India and Iran have always been partners and friends. Our historical ties may have seen their share of ups and downs. But, throughout our partnership has remained a source of boundless strength for both of us. Time has come for us to regain the past glory of traditional ties and links. Time has come for us to march together. In this endeavor, you, the eminent scholars have a defining role to play.

After reading that, compare it to the words of China’s president Xi Jinping when he visited Pakistan in April of last year to sign numerous commercial, security and cultural agreements, including plans for a $46 billion transportation corridor from Xinjiang province to the port of Gwadar. ( “27-Apr-15 World View — China extends its military buildup with Pakistan”)

During Xi’s “historic” visit to Pakistan, he said the following:

This will be my first trip to Pakistan, but I feel as if I am going to visit the home of my own brother. Over the years, thanks to the nurturing of generations of leaders and people from all sectors of both countries, China-Pakistan friendship has flourished like a tree growing tall and strong. No matter how the circumstances in our two countries, the region and the world change, our bilateral relations have enjoyed sound and steady growth. We have always respected, understood and supported each other on issues concerning our respective core interests. In Pakistan, our relationship is poetically hailed as a friendship “higher than mountains, deeper than oceans and sweeter than honey.” In China, Pakistan is known as a sincere and reliable friend. Obviously, China-Pakistan friendship is deeply felt in the hearts of our two peoples.

In May 2011, Pakistan’s ambassador to China Masood Khan described the relationship between Pakistan and China as “higher than mountains, deeper than oceans, stronger than steel, sweeter than honey, and dearer than eyesight.”

These two displays of deep affection, India with Iran and China with Pakistan, may sound like true love, but they are the portent of things to come, the coming Clash of Civilizations world war will pit India, Iran and others versus China, Pakistan and others, in the bloodiest and most destructive war in world history. Narendri Modi and Times of India and Pakistan Observer

Iran, India and the classic fables of Kalileh-wa-Dimneh, Jataka and Panchatantra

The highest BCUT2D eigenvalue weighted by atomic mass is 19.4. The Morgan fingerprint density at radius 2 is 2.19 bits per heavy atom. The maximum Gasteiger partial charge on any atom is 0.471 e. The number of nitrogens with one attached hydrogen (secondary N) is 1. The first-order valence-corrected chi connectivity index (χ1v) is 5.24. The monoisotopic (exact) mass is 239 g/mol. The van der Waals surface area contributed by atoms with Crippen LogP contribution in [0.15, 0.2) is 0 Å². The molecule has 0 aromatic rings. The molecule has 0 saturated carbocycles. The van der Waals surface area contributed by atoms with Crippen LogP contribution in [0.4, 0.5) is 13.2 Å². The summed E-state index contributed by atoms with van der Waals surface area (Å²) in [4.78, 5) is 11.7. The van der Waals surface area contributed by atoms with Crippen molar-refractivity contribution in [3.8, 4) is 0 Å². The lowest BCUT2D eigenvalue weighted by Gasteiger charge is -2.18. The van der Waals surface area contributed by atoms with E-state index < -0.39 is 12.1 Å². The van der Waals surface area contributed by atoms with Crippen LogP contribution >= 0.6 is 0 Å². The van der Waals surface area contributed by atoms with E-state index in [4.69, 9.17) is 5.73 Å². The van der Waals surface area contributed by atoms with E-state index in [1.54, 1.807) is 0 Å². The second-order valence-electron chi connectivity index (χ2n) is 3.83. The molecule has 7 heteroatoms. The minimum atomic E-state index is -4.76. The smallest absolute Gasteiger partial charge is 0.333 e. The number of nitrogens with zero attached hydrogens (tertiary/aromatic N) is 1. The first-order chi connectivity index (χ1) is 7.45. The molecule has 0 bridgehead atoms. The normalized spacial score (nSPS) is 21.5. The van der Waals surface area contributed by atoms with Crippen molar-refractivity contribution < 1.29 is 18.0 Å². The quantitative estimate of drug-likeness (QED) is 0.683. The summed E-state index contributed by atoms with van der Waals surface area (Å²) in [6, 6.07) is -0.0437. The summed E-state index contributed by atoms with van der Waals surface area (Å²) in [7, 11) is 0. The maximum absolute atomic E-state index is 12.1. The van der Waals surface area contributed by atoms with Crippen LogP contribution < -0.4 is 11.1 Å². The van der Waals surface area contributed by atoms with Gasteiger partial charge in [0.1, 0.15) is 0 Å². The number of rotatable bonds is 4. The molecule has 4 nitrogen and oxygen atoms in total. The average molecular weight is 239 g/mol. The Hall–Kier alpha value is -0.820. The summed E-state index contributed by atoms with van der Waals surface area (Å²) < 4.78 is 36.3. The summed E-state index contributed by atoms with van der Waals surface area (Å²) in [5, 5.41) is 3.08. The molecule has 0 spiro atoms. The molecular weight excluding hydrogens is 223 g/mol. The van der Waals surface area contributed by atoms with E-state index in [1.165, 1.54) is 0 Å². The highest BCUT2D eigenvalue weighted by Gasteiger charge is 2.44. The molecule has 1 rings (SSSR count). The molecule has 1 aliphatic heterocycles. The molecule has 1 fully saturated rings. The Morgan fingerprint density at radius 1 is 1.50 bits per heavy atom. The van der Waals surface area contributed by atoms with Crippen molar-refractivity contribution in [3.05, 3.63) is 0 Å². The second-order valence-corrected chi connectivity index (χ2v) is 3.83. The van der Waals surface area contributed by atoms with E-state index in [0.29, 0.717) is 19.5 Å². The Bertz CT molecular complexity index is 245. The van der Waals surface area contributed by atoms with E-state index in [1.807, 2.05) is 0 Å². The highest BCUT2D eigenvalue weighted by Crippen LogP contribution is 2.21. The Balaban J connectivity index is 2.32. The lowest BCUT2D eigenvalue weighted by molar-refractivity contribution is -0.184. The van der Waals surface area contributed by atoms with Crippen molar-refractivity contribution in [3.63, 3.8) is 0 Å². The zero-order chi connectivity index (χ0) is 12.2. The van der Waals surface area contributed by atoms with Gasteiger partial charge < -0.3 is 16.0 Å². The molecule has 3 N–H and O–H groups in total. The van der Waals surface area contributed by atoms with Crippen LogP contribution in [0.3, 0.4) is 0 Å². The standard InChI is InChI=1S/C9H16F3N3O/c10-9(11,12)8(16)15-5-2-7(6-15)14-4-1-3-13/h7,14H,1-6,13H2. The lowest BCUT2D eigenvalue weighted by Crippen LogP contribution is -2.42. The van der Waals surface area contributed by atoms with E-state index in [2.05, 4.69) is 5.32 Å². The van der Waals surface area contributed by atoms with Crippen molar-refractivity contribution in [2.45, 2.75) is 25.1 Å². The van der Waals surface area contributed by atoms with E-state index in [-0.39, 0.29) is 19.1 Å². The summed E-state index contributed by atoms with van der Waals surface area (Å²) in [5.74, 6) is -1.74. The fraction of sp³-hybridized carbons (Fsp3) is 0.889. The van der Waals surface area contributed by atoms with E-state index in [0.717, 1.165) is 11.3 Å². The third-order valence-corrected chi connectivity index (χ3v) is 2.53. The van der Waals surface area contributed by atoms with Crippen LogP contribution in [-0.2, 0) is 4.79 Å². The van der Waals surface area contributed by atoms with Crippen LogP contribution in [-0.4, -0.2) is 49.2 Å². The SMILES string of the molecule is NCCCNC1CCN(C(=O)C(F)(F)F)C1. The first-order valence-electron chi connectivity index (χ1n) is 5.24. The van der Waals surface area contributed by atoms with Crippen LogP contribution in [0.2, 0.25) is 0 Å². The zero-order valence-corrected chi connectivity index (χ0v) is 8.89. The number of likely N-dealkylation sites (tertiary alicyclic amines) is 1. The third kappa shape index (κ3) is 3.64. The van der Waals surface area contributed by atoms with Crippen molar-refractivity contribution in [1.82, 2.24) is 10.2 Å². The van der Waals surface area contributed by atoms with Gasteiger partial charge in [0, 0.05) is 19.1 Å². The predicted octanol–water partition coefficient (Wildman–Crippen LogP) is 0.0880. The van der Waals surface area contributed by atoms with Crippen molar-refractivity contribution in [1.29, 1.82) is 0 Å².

During Narendra Modi’s speech, excerpted above, Modi said the following:

India and Iran are two civilizations that celebrate the meeting of our great cultures. The rare Persian manuscript Kalileh-wa-Dimneh, released just now, captures the close historical links between India and Iran. It is remarkable how the simple stories of the Indian classics of Jataka and Panchatantra became the Persian Kalileh-wa-Dimneh. It is a classic example of exchange and travel of cultural ideas between two societies. ­A beautiful demonstration of how our two cultures and countries think alike. A true depiction of the wisdom of our ancient civilizations.

I had never heard of these classics, but I checked out the Kalileh-wa-Dimneh. I’ve only had time to skim through it, but it is a fascinating collection of fables and stories that remind me of Aesop’s Fables. It would be well worth your time, Dear Reader, to take a look for yourself. Kalileh-wa-Dimneh

The Caspian Corridor and the New Silk Road

The Caspian Trade Corridor is part of the New Silk Road connecting Asia with Europe
The Caspian Trade Corridor is part of the New Silk Road connecting Asia with Europe

In ancient times the Silk Road, a complex road network, was the most favored transport route between China and Europe. Today, there is a great deal of renewed interest in developing a New Silk Road, new trade routes between Asia and Europe. This article describes two such trade routes, through the ports of Chabahar and Gwadar, respectively.

It is worth mentioning one additional trade route from Asia to Europe, the Caspian Corridor, that I’ve written about before. ( “21-Jan-16 World View — Azerbaijan forced to choose between Russia and Turkey”)

The plan is to develop infrastructure within the Caspian Sea to effectively connect Central Asia to the Caucasus region. Goods can travel overland from India and China through Central Asia by truck and railway, to a port on the Caspian Sea. From there, the goods are ferried across the Caspian Sea to a port in Azerbaijan. From there, they can travel overland again, through Georgia, Turkey, and then into Europe, including Ukraine.

The Caspian Corridor is suitable for Pakistan and China, but not for India, since it would require land transport across Pakistan, which apparently has been forbidden. In fact, Pakistan and China have effectively isolated India from Afghanistan and Central Asia. India has been forced to use costly and impractical routes to reach the heart of Asia and Asiatic Russia.

For that reason, the Chabahar port project is considered a “game changer,” and will make a significant difference for India and Afghanistan. According to Afghanistan’s president Ashraf Ghani: “A hundred years from now historians will remember this day as the start of regional cooperation. We wanted to prove that geography is not our destiny. With our will we can change geography.” Deccan Chronicle (India)

KEYS: Generational Dynamics, India, Iran, Pakistan, China, Chabahar, Gwadar, Narendra Modi, Hassan Rouhani, Afghanistan, Ashraf Ghani, Battle of Karbala, Shias, Sunnis, Hindus, Masood Khan, Kalileh-wa-Dimneh, Jataka, Panchatantra, Aesop, Caspian Corridor, New Silk Road